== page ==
Order 66/Jedi Temple Assault: It’s just another brilliant look into the mind of Darth Sidious, and how well executed his plan was from the get go. He takes the Jedi out like chumps. Vader’s assault on the Temple with an army of Clone Troopers behind him was also cool from an aesthetic point of view. For all the complaints about how the prequels were made for kids, it’s hard to lump Episode III into this when you see Vader ignite the lightsaber against the younglings. Yikes.
Becoming Darth Vader: Yeah, the “NOOOOOOOOOOOOO” sucks, alright! I get it. It blows. Awful. But putting aside that one blunder for just a minute, the masking scene could not have been more perfect. Watching the mask descend onto Anakin was chilling, the music is perfect and then everything goes quiet as we hear the iconic breath. If that doesn’t get to you as a Star Wars fan, then I suggest watching another film series.
Qui-Gon Jinn: We never see him, but I love how they reveal it was Qui-Gon who discovered how to become one with the force (force ghosts). That was a nice touch.
Getting to Where we Need to Be: The last five minutes could not have been more flawless. The Emperor, Vader and Tarkin over see the construction of the Death Star. Bail Organa takes Leia home to Alderaan. Obi-Wan delivers Luke to Owen and Beru, as they stare out into the dual suns of Tatooine. Bada bing, bada boom.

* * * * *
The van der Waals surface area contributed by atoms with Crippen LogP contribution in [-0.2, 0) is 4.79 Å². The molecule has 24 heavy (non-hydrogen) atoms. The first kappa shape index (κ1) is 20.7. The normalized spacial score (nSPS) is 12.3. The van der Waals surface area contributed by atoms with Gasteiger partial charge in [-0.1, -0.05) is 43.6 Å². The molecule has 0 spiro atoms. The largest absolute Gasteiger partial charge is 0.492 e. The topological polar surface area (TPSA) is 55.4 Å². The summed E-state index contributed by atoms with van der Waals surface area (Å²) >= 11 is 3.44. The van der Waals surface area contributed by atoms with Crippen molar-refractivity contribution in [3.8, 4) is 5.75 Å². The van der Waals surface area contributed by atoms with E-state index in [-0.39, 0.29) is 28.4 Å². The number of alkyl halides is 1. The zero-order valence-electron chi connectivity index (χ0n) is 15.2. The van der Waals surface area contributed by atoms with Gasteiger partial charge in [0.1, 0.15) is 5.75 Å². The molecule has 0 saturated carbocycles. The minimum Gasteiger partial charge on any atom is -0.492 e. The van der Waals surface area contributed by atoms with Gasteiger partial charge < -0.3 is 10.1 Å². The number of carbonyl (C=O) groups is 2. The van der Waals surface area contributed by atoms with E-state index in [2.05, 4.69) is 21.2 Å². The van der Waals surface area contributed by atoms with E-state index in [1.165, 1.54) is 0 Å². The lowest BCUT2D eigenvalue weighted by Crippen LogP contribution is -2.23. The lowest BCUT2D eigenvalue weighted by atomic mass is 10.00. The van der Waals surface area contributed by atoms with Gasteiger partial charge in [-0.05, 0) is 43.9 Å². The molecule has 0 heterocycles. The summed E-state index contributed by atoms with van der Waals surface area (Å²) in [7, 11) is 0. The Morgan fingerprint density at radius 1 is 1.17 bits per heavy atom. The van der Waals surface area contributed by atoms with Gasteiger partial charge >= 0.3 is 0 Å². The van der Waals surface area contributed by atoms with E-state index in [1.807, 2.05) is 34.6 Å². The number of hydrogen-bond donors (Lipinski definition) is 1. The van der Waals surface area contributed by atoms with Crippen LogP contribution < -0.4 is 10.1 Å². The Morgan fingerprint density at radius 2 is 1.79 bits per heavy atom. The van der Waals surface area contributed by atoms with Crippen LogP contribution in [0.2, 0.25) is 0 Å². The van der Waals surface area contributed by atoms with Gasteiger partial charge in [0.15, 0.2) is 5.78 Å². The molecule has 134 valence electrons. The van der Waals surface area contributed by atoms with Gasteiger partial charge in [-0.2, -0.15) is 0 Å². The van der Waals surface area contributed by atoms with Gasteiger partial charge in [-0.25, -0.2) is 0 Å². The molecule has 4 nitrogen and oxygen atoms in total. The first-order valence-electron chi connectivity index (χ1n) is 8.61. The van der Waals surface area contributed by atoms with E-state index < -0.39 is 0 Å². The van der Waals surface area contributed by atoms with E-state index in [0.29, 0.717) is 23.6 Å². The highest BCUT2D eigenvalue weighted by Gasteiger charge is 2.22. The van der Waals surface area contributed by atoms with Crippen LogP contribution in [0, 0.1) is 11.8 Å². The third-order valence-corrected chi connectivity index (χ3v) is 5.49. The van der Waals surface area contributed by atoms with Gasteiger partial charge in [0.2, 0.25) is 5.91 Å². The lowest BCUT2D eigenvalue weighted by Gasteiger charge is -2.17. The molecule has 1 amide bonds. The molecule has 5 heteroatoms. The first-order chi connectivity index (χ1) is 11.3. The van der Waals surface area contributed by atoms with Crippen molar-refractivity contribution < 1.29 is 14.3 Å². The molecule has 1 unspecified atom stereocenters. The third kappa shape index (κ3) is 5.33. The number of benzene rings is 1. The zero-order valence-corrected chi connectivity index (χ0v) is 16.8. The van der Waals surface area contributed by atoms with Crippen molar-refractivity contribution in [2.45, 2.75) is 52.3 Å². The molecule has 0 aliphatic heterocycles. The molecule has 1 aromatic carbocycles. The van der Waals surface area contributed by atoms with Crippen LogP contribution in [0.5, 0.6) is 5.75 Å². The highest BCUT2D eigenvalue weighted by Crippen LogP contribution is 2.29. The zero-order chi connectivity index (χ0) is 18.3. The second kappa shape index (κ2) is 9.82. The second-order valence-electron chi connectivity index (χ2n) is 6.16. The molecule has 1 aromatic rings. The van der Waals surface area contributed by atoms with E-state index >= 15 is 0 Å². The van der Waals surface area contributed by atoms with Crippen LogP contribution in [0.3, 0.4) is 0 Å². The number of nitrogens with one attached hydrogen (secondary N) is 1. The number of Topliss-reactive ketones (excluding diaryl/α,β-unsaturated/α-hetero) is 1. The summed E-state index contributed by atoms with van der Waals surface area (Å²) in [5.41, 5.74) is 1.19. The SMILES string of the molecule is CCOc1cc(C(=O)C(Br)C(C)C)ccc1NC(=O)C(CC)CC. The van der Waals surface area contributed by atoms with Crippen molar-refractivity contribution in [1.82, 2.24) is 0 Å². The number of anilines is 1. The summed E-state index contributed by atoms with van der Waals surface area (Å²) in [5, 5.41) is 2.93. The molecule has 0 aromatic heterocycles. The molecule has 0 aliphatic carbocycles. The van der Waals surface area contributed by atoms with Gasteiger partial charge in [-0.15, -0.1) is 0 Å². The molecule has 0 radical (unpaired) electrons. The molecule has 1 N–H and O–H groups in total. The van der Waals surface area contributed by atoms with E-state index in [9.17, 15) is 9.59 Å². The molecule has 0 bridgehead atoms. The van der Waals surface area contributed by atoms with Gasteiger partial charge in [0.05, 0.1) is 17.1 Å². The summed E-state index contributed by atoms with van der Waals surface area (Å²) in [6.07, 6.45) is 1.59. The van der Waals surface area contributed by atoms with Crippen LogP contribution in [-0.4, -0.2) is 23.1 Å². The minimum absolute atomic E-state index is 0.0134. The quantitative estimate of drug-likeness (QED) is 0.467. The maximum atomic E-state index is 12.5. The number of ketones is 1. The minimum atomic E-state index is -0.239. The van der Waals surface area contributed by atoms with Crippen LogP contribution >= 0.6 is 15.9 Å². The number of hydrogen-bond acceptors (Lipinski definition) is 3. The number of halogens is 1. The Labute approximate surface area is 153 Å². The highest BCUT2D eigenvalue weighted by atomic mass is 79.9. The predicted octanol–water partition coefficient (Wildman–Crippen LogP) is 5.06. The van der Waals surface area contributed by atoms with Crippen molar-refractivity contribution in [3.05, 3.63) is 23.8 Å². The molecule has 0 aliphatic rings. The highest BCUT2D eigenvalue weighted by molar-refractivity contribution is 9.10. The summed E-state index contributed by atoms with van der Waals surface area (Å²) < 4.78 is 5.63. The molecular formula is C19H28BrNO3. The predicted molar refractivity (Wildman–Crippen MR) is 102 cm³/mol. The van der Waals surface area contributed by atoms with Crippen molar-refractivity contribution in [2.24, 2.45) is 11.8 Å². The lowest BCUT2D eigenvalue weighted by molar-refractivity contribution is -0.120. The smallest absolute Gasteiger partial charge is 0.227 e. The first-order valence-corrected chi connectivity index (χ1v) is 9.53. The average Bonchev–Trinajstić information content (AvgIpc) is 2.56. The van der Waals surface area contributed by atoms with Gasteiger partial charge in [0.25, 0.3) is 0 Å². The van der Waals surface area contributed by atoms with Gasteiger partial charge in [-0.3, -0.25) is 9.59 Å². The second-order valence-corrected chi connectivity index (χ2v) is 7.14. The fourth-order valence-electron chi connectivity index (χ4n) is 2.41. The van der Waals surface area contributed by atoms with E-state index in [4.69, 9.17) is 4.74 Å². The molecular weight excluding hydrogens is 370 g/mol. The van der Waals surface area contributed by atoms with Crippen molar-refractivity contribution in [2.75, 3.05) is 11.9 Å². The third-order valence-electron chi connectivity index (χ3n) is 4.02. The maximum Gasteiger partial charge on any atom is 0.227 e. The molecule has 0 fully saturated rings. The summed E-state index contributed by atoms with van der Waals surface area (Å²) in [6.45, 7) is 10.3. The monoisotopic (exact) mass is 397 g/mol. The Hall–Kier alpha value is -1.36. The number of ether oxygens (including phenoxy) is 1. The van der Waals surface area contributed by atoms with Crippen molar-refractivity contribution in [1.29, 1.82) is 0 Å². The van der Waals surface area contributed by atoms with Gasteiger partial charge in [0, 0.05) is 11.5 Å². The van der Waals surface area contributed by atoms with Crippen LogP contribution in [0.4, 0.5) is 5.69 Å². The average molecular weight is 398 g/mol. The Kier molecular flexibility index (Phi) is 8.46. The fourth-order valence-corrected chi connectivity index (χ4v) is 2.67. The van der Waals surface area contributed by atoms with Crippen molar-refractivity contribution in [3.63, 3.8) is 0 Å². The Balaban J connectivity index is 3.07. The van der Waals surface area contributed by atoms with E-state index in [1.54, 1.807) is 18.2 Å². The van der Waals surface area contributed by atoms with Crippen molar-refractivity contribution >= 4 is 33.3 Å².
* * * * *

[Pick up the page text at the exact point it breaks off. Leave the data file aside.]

The Story Beats (Cons)
“She’s Lost the Will to Live”: The birth of Luke and Leia is generally fine, but this line pisses me off. The reason for Padme dying in child birth should have been left ambiguous. When the medical droid explicitly says “she’s lost the will to live,” it makes the character look especially weak. Padme was never a strong character though, so I guess this ending is fitting.
There’s no debate on whether Revenge of the Sith is the best of the prequels. That’s obvious. There is a debate on whether it falls into the “it’s tolerable” category, or if it’s legitimately good. While it’s obviously not in the class of the original trilogy, this is still a great movie. While some of the prequel issues carry over, I still felt like I was watching a Star Wars movie, and that’s all you can ask for. The prequels are a complete mess, but at least with this last chapter they add some value to the overall Star Wars saga.